FAQ’s on Occipital Nerve Block
The occipital nerves are located beneath the rear of the skull, with the nerves located on each side of the neck. The occipital nerves are sensory nerves (providing no motor function to the head), but instead providing sensation to the surrounding tissues. For patients who are experiencing inflammation in one or more of the occipital nerves, severe pain and either chronic or episodic headaches are very likely to occur. Injured or inflamed occipital nerves may also result in neck stiffness, reducing a patient’s ability to move their head fully.
An occipital nerve block seeks to provide symptomatic relief for patients, helping to alleviate them of pain and to reduce both the frequency and severity of headaches. A nerve block is the administration of an anesthetic to the inflamed or sensitive nerves, numbing them to stop their transmission of pain signals to the brain. A study (Blocking the greater occipital nerve: utility in headache management, 2010) into the effectiveness of occipital nerve blocks has found them to be a very effective tool in providing relief to patients. Nearly 1 out of every 4 Americans will experience some degree of chronic or episodic headache during their life.
What will an Occipital Nerve Block treat?
Occipital nerve blocks are primarily given to assist patients who are experiencing symptomatic pain due to chronic headaches, caused in many patients by occipital neuralgia. An occipital nerve block is able to directly provide relief for symptoms due to occipital neuralgia, and was especially effective in the following multiple-subject case study (Ultrasound-guided greater occipital nerve blocks and pulsed radiofrequency ablation for diagnosis and treatment of occipital neuralgia, 2013).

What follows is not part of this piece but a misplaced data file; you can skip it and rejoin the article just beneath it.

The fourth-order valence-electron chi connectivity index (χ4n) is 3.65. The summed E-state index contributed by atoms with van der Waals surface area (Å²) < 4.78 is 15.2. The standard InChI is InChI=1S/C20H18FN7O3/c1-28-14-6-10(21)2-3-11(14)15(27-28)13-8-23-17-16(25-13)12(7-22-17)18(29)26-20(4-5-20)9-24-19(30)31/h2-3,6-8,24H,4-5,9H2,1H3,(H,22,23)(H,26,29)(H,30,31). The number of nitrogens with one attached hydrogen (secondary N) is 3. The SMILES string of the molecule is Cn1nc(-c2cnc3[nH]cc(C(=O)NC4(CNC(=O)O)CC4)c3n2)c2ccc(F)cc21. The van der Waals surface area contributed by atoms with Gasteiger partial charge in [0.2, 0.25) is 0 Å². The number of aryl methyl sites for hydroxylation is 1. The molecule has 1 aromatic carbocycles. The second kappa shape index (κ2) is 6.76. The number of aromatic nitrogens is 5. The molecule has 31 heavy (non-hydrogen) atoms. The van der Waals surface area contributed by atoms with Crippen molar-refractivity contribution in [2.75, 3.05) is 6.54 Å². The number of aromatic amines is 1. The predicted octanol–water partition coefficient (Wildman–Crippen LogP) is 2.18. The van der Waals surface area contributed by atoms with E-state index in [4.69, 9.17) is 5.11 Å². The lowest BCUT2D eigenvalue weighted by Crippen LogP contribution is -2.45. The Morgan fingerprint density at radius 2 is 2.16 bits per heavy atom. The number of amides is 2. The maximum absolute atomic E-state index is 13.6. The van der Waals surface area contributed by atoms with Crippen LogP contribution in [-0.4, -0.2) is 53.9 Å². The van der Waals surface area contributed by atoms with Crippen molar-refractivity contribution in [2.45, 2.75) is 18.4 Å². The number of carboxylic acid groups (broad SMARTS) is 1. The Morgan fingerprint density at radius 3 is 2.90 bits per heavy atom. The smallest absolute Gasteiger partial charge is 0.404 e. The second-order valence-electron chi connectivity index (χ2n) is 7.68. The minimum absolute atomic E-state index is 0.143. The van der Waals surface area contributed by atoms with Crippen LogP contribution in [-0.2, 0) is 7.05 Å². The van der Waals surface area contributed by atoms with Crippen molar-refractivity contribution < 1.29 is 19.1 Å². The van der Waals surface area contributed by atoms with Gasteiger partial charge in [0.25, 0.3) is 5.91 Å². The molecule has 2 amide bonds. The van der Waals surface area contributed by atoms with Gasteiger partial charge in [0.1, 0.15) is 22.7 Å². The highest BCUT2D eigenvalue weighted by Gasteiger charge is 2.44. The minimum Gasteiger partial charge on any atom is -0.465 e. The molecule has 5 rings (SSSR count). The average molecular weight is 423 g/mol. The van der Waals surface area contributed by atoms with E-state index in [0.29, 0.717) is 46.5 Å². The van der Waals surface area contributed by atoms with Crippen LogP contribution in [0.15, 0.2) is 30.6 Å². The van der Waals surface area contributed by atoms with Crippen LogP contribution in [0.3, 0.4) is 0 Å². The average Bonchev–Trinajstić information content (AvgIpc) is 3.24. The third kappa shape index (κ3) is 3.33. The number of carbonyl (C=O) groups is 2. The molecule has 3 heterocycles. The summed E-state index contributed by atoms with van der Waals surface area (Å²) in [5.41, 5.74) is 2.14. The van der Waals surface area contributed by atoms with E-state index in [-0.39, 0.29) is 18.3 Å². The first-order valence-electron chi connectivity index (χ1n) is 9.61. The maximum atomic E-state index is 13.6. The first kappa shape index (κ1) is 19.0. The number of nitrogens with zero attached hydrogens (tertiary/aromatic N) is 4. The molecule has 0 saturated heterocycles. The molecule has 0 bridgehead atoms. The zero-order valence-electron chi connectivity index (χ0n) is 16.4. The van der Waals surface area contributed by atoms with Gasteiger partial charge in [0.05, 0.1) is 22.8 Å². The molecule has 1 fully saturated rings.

Patients experiencing any complication related to the occipital nerves, including cervicogenic headaches, migraines, and cluster headaches may be able to achieve symptomatic relief by blocking their nerves. Occipital nerve blocks may also be a primary method of treatment for patients with chronic cluster headaches according to this prospective research (Greater occipital nerve blocks in chronic cluster headache: a prospective open-label study, 2013)
How is an Occipital Nerve Block performed?
Performed as a simple outpatient procedure using only local anesthetic for patients, an occipital nerve block is a very reliable treatment that can provide symptomatic pain relief. To begin, the site of injection will be sterilized then have anesthetic applied to it in preparation for injection. The anesthetic used will be applied to the deep layers of tissue to ensure the entirety of the occipital nerves can be numbed.
After the tissue has been numbed, an injection needle will be guided into the occipital nerves with fluoroscopic imaging for guidance. After proper placement of the needle has been established, a numbing agent will be injected into the occipital nerves alongside a steroidal supplement designed to provide a longer duration of relief.
How well does an Occipital Nerve Block work?
The success rate of an occipital nerve block is extremely high, with over 95% of cervicogenic headaches and 85% of cluster headaches receiving beneficial treatment from this injection. Patients can reliably expect upwards of six months of being symptom free, and are able to repeat the treatment as often as required to maintain their relief.
What are the risks of an Occipital Nerve Block?
This treatment is a very safe, reliable produce for patients suffering from pain and headaches due to an occipital nerve affliction. There is a small risk of infection, pain, bleeding, or swelling at the site of injection. Patients may also experience an allergic reaction to either the steroidal supplement or the anesthetic used. There is a small chance of injury to the occipital nerve if the needle is inserted incorrectly, and there is a small risk of the needle being inserted completely through the nerves to deposit the injected components into the spinal cavity.